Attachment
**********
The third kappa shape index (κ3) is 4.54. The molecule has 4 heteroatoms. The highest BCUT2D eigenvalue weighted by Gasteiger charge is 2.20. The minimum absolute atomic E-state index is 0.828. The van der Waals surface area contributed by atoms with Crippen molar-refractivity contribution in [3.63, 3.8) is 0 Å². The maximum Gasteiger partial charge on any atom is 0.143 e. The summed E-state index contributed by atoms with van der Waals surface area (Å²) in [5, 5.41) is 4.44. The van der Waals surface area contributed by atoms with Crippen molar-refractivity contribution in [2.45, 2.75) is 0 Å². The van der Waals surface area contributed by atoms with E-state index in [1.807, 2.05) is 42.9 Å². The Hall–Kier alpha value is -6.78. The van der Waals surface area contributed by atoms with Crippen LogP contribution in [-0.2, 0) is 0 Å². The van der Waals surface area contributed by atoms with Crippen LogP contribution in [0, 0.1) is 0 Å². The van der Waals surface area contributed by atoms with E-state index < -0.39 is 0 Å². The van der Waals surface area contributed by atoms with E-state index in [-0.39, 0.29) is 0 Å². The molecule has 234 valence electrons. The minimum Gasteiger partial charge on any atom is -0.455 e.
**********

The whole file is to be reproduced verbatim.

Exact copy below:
The third kappa shape index (κ3) is 4.54. The molecule has 4 heteroatoms. The highest BCUT2D eigenvalue weighted by Gasteiger charge is 2.20. The minimum absolute atomic E-state index is 0.828. The van der Waals surface area contributed by atoms with Crippen molar-refractivity contribution in [3.63, 3.8) is 0 Å². The maximum Gasteiger partial charge on any atom is 0.143 e. The summed E-state index contributed by atoms with van der Waals surface area (Å²) in [5, 5.41) is 4.44. The van der Waals surface area contributed by atoms with Crippen molar-refractivity contribution in [2.45, 2.75) is 0 Å². The van der Waals surface area contributed by atoms with E-state index in [1.807, 2.05) is 42.9 Å². The Hall–Kier alpha value is -6.78. The van der Waals surface area contributed by atoms with Crippen LogP contribution in [-0.2, 0) is 0 Å². The van der Waals surface area contributed by atoms with Crippen LogP contribution in [0, 0.1) is 0 Å². The van der Waals surface area contributed by atoms with E-state index < -0.39 is 0 Å². The van der Waals surface area contributed by atoms with E-state index in [-0.39, 0.29) is 0 Å². The molecule has 234 valence electrons. The minimum Gasteiger partial charge on any atom is -0.455 e.